Several points should be considered when interpreting the results of our study. We identified only 9 studies that specifically reported microbial cure rates for MSM with rectal LGV, 4 of which were conference abstracts rather than published papers. The overall pooled efficacy of doxycycline was based on results for a total of 282 men. Although this combined number of cases is limited, the pooling together of otherwise small, individual studies provides a more precise estimate of doxycycline efficacy with tighter CIs than was previously available for each of the separate component studies (Table 1). Only 4 studies were prospective, and several were retrospective studies. We did not identify any randomized controlled trials. We identified considerable limitations in the quality of studies. The studies showed considerable variation in the timing of repeat testing after doxycycline, and only 1 study undertook repeat testing on more than 1 occasion (17). A single negative repeat test could, in theory, miss ongoing infection if organism shedding is intermittent and thus could lead to an overestimation of treatment efficacy (38). Conversely, a positive repeat test could indicate reinfection with LGV or another chlamydia strain rather than treatment failure, leading to an underestimation of treatment efficacy. None of the studies reported criteria or algorithms, as described previously (32), to distinguish treatment failure from reinfection based on sexual reexposure and chlamydia genotyping. Future randomized trials aimed at determining the efficacy of alternative antimicrobial drugs for the treatment of LGV are warranted and should include carefully considered algorithms that distinguish treatment failure from reinfection.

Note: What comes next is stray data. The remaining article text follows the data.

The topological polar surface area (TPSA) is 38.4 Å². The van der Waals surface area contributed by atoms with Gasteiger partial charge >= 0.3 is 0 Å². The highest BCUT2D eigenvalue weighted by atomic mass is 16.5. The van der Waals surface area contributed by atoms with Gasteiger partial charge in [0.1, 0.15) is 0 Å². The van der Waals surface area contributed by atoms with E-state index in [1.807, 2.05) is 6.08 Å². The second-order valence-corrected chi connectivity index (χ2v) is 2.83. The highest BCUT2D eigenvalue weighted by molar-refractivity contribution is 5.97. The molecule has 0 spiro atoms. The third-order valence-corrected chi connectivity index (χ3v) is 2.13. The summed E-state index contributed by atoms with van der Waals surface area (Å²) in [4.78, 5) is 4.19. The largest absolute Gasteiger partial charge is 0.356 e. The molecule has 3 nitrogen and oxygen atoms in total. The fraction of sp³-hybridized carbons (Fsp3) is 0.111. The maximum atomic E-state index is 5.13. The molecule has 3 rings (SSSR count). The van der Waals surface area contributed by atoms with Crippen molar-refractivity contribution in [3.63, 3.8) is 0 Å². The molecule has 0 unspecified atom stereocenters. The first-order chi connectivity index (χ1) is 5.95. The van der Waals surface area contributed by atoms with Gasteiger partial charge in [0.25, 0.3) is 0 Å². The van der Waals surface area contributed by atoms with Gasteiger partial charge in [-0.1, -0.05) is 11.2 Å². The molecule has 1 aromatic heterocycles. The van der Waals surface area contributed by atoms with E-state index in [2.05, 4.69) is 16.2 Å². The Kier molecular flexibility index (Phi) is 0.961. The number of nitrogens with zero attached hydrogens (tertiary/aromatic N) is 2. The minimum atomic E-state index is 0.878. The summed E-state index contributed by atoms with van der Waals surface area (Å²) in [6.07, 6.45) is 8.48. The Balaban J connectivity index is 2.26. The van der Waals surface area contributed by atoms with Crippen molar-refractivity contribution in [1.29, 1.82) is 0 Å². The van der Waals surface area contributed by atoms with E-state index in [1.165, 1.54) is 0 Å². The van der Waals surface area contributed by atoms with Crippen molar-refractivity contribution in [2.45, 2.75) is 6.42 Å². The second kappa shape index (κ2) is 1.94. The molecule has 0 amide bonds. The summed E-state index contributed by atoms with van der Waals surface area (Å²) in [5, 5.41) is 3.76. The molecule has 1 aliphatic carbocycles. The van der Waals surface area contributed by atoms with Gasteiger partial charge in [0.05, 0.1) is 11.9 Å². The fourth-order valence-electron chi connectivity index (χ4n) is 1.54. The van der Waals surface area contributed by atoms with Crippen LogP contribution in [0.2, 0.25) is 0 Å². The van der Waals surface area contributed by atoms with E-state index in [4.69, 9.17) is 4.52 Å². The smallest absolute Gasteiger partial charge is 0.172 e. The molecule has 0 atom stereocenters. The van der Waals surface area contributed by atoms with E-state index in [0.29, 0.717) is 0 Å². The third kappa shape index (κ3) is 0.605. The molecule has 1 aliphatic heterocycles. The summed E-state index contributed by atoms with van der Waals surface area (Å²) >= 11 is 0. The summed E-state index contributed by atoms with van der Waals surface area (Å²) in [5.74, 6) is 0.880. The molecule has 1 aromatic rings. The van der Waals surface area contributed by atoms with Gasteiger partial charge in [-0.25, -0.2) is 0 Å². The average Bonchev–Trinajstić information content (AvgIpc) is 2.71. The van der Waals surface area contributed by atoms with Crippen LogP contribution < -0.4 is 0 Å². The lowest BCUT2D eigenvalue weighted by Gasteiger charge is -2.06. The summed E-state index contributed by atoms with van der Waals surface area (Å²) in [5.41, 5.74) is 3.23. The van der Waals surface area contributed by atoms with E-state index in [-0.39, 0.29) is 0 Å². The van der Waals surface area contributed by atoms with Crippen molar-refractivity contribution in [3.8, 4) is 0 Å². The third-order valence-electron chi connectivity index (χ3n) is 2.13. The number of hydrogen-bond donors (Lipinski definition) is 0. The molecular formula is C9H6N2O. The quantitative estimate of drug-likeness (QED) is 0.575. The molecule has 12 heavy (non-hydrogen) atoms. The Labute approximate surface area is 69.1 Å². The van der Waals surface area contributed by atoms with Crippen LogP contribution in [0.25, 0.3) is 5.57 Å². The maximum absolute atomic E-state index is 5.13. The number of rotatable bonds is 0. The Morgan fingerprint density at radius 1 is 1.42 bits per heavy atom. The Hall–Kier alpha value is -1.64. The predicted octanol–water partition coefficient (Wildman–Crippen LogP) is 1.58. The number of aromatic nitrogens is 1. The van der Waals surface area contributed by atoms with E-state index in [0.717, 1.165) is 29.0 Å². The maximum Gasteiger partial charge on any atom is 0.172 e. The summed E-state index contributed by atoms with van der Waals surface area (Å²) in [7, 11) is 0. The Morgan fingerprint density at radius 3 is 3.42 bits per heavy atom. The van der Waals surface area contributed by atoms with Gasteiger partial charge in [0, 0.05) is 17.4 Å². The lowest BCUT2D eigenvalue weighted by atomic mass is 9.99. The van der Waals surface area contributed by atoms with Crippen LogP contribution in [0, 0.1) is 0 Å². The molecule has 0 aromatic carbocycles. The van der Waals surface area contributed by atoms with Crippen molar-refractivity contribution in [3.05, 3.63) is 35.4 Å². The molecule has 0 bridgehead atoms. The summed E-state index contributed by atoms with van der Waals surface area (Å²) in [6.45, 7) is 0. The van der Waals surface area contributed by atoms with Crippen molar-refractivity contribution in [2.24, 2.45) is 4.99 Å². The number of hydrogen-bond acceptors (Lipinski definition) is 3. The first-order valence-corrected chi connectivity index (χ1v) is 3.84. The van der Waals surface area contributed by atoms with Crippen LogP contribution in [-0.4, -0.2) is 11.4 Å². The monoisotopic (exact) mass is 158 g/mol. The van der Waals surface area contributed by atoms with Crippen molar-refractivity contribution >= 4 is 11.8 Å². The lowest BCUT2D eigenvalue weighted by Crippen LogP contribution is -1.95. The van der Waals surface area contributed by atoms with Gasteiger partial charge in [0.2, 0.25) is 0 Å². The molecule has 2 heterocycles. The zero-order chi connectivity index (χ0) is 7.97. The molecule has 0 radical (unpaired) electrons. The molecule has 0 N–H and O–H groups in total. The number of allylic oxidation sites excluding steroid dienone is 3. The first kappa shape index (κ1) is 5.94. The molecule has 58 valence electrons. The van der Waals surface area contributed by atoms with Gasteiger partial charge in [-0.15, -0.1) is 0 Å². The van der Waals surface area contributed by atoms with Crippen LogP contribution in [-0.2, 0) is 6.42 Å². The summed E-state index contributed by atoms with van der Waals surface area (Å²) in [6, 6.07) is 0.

Despite these caveats, our study demonstrated a high microbial cure rate for 100 mg doxycycline twice daily for 21 days for the treatment of rectal LGV in MSM. The data support doxycycline at this dosage and duration as first-line therapy for rectal LGV.
Dr. Leeyaphan, an instructor in the Department of Dermatology, Faculty of Medicine Siriraj Hospital, Mahidol University, in Bangkok, Thailand, undertook research for this study during her position as Research Fellow at the Melbourne Sexual Health Centre, Alfred Health, in Melbourne, Australia. Her primary research interests are the epidemiology and dermatologic manifestations of sexually transmissible infections.
We thank Stephen P. Higgins, Anna Garner Louise, Juan-Carlos Galán, Sanjeeva Pallawela, Samantha Hill, and José Luis Blanco Arévalo for additional data.
E.P.F.C. and J.J.O. are supported by the Early Career Fellowship from the Australian National Health and Medical Research Council (nos. 1091226 and 1104781, respectively).